Soon James arrives in a Looney Tunes area, and recruits the lone inhabitant – Bugs Bunny – to join his team. Whereas the first movie gave solid reason to make the Tunes seek out Jordan to play basketball, this time they’re included simply because Bugs was the first character James ran into, and because the bunny happens to have beef with Rhythm after he whisked the Tunes away with a promise of staying famous by becoming part of other franchises. While this may have been intended to ultimately relate to the main theme of families sticking together, what it really serves in terms of story is giving Bugs and James reason to bounce around the Serververse, looking for the Tunes across various franchises. Of course, the movie nerd in me got a kick out of being whisked away to sequences from Mad Max or The Matrix — only momentarily until I realized what I was watching wasn’t homage but rather some corporate pandering. There was no creative take or skewering of the material – or even loving homage; only Granny doing Trinity’s mid-air kick from the Matrix and Yosemite Sam acting as the Sam of “Play it again, Sam” in Casablanca.

The movie can’t even reasonably claim to be a loving ode to the studio’s legendary history. It’s all about the franchises, and the Tunes are whisked away to “lands” like Mad Max (remember, this is a kids movie), The Matrix (still a kids movie), Harry Potter, the DC universe of superheroes, and Game of Thrones (yep, still a kids movie). All of these series have either sequels, prequels, or new entries on the books to come out in the next year or so, so again, you don’t need a Masters in Marketing to know what this movie’s existence for being is. That’s true even given how the first three on that list aren’t series the young viewers this movie can only understandably entertain may have zero familiarity with. So much of this movie seems directly geared towards the parents who have some kind of nostalgia for the original movie, who then aren’t given a story or consistent sense of humor that acknowledges that they’ve grown up. Between the gags designed for only the youngest of viewers and references for only their parents, there were many times I asked myself a single question: “Who the f**k is this movie for?”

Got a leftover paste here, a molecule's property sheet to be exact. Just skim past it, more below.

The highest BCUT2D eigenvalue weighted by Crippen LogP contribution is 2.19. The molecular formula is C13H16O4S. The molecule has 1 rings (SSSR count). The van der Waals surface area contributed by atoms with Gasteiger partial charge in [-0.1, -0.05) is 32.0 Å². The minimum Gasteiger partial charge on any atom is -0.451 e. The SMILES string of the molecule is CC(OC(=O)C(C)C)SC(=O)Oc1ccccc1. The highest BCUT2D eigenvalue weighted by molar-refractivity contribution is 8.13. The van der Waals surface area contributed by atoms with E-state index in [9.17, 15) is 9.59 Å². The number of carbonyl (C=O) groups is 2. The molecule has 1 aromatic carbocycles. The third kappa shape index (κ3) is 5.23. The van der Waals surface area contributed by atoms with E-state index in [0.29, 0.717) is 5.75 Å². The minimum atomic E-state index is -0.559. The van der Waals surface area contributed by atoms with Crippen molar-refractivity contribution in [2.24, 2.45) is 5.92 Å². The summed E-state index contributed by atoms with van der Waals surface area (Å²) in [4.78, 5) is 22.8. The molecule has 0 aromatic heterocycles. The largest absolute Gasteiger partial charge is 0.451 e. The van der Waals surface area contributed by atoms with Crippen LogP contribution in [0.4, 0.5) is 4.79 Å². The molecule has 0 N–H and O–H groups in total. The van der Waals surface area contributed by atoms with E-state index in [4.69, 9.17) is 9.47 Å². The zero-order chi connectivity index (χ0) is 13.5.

Amidst all this chaos, God-tier product placement a story that desperately wants to retread the past – including the Tunes re-learning how to play ball despite acknowledging they’ve done this before – it’s hard to acknowledge the parts that do work. Even the stuff that seems ripped straight from the pages of the Family Film Cliche Book, those moments are a welcome respite from the colorful nonsense and give the movie some heart. As well, James is a better leading man than Jordan was, having a looser vibe and better comedic timing – in spite of how having to act mostly alongside a slew of CGI characters can leave him a little stiff; Cheadle and Sonequa Martin-Green as James’ wife Kamiyah get most of the laughs by doing their best to not make this seem like a paycheck and; despite not being explored in favor of making room for gag after gag, there is an inkling of a strong story about accepting one another and one that could’ve even given the Tunes some dimension beyond their silliness. Peppered between the obvious marketing, there are these nuggets of a more thoughtful movie that in several ways stands above the original.

Even when basketball does begin, it’s an exercise in broad marketing geared towards two audiences at once. On the one hand, there’s the game that nothing but chaos, noise and CGI delirium that – despite a few classic Tunes gags warranting a chuckle – seems strictly geared towards the young crowd with flickering attention spans. Meanwhile, most of the massive crowd is made up of WB characters, most of whom only adults will recognize. Between every bit of masturbatory references and branding from the beginning that coalesces to the final showdown, even the great James and the Tunes and their stories aren’t the stars of the court; Warner Bros. is the star, and every cut to the crowd is a stark reminder. Pro tip: If you’re pointing out the hooligans from A Clockwork Orange to your young kids, you’re doing a bad job.

And yet, even among some clear improvements over the original, and a few good laughs, everything sweet and playful about this movie is bogged down by everything shamelessly pandering. Answering my question of “Who the f**k is this for?” was, in the end, made simple: It’s for everyone – but not in that idyllic way for parents and kids to enjoy on equal footing. It’s for parents, in that it spoon-feeds nostalgia and beloved content that distracts from the realities of modern life and; it’s for kids, not just because it’s goofy and fast-paced, but because little fans become big fans. Young ones may not watch The Matrix now, but soon they will, and when they do they’ll attribute their earliest memories of it to that one movie where LeBron James dunked on a CGI Don Cheadle – a movie they will look forward to showing their kids, and so keeping the wheel churning.